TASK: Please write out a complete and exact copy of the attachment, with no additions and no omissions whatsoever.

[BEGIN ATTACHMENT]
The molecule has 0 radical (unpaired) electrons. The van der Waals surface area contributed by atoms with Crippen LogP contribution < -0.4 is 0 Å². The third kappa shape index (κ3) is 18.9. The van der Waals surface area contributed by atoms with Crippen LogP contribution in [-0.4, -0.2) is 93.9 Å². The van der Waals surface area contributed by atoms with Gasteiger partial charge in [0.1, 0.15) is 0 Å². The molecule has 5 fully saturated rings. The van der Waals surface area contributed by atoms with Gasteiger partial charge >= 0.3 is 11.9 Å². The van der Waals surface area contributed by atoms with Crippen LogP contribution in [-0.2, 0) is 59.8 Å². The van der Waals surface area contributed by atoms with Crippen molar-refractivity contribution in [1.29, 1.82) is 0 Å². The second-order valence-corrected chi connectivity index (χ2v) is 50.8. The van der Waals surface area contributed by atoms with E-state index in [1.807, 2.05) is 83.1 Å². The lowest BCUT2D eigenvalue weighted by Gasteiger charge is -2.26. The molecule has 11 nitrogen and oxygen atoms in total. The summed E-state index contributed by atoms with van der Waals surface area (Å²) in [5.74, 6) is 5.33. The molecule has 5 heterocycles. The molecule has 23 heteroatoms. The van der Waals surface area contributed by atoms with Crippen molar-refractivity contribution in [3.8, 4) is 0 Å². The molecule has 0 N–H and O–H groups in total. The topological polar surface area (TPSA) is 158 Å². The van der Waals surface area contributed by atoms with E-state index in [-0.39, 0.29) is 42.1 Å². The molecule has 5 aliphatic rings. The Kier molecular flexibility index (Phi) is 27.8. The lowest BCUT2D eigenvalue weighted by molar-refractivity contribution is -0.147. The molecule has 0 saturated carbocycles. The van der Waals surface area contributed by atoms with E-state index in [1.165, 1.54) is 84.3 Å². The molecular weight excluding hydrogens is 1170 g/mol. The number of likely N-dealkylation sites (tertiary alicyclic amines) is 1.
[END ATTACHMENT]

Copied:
The molecule has 0 radical (unpaired) electrons. The van der Waals surface area contributed by atoms with Crippen LogP contribution < -0.4 is 0 Å². The third kappa shape index (κ3) is 18.9. The van der Waals surface area contributed by atoms with Crippen LogP contribution in [-0.4, -0.2) is 93.9 Å². The van der Waals surface area contributed by atoms with Gasteiger partial charge in [0.1, 0.15) is 0 Å². The molecule has 5 fully saturated rings. The van der Waals surface area contributed by atoms with Gasteiger partial charge >= 0.3 is 11.9 Å². The van der Waals surface area contributed by atoms with Crippen LogP contribution in [-0.2, 0) is 59.8 Å². The van der Waals surface area contributed by atoms with Crippen molar-refractivity contribution in [1.29, 1.82) is 0 Å². The second-order valence-corrected chi connectivity index (χ2v) is 50.8. The van der Waals surface area contributed by atoms with E-state index in [1.807, 2.05) is 83.1 Å². The lowest BCUT2D eigenvalue weighted by Gasteiger charge is -2.26. The molecule has 11 nitrogen and oxygen atoms in total. The summed E-state index contributed by atoms with van der Waals surface area (Å²) in [5.74, 6) is 5.33. The molecule has 5 heterocycles. The molecule has 23 heteroatoms. The van der Waals surface area contributed by atoms with Crippen molar-refractivity contribution in [3.8, 4) is 0 Å². The molecule has 0 N–H and O–H groups in total. The topological polar surface area (TPSA) is 158 Å². The van der Waals surface area contributed by atoms with E-state index in [-0.39, 0.29) is 42.1 Å². The molecule has 5 aliphatic rings. The Kier molecular flexibility index (Phi) is 27.8. The lowest BCUT2D eigenvalue weighted by molar-refractivity contribution is -0.147. The molecule has 0 saturated carbocycles. The van der Waals surface area contributed by atoms with E-state index in [1.165, 1.54) is 84.3 Å². The molecular weight excluding hydrogens is 1170 g/mol. The number of likely N-dealkylation sites (tertiary alicyclic amines) is 1.